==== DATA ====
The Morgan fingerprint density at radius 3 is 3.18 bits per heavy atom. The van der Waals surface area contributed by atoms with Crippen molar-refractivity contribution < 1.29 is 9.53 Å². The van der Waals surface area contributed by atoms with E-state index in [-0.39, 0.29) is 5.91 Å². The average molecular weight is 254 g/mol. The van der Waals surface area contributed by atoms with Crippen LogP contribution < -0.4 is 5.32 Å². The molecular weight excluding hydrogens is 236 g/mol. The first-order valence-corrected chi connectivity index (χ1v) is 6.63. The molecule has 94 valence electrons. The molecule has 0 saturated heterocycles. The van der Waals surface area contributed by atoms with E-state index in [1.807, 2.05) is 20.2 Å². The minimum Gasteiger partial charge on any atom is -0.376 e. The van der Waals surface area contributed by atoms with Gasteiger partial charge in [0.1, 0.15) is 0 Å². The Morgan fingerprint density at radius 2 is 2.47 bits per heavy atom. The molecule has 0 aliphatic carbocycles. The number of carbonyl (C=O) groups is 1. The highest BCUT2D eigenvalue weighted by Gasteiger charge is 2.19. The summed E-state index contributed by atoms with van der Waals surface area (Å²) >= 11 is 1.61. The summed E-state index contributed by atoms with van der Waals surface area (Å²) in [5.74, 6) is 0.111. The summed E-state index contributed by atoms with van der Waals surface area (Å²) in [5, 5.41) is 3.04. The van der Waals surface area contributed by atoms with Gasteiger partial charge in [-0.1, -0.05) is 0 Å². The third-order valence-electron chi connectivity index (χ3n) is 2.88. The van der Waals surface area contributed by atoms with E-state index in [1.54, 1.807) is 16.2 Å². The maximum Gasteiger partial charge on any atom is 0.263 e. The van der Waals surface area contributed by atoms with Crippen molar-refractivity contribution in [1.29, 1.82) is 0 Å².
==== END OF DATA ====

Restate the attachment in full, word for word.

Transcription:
The Morgan fingerprint density at radius 3 is 3.18 bits per heavy atom. The van der Waals surface area contributed by atoms with Crippen molar-refractivity contribution < 1.29 is 9.53 Å². The van der Waals surface area contributed by atoms with E-state index in [-0.39, 0.29) is 5.91 Å². The average molecular weight is 254 g/mol. The van der Waals surface area contributed by atoms with Crippen LogP contribution < -0.4 is 5.32 Å². The molecular weight excluding hydrogens is 236 g/mol. The first-order valence-corrected chi connectivity index (χ1v) is 6.63. The molecule has 94 valence electrons. The molecule has 0 saturated heterocycles. The van der Waals surface area contributed by atoms with E-state index in [1.807, 2.05) is 20.2 Å². The minimum Gasteiger partial charge on any atom is -0.376 e. The van der Waals surface area contributed by atoms with Gasteiger partial charge in [0.1, 0.15) is 0 Å². The Morgan fingerprint density at radius 2 is 2.47 bits per heavy atom. The molecule has 0 aliphatic carbocycles. The number of carbonyl (C=O) groups is 1. The highest BCUT2D eigenvalue weighted by Gasteiger charge is 2.19. The summed E-state index contributed by atoms with van der Waals surface area (Å²) >= 11 is 1.61. The summed E-state index contributed by atoms with van der Waals surface area (Å²) in [5.74, 6) is 0.111. The summed E-state index contributed by atoms with van der Waals surface area (Å²) in [5, 5.41) is 3.04. The van der Waals surface area contributed by atoms with Gasteiger partial charge in [-0.1, -0.05) is 0 Å². The third-order valence-electron chi connectivity index (χ3n) is 2.88. The van der Waals surface area contributed by atoms with E-state index in [1.54, 1.807) is 16.2 Å². The maximum Gasteiger partial charge on any atom is 0.263 e. The van der Waals surface area contributed by atoms with Crippen molar-refractivity contribution in [1.29, 1.82) is 0 Å².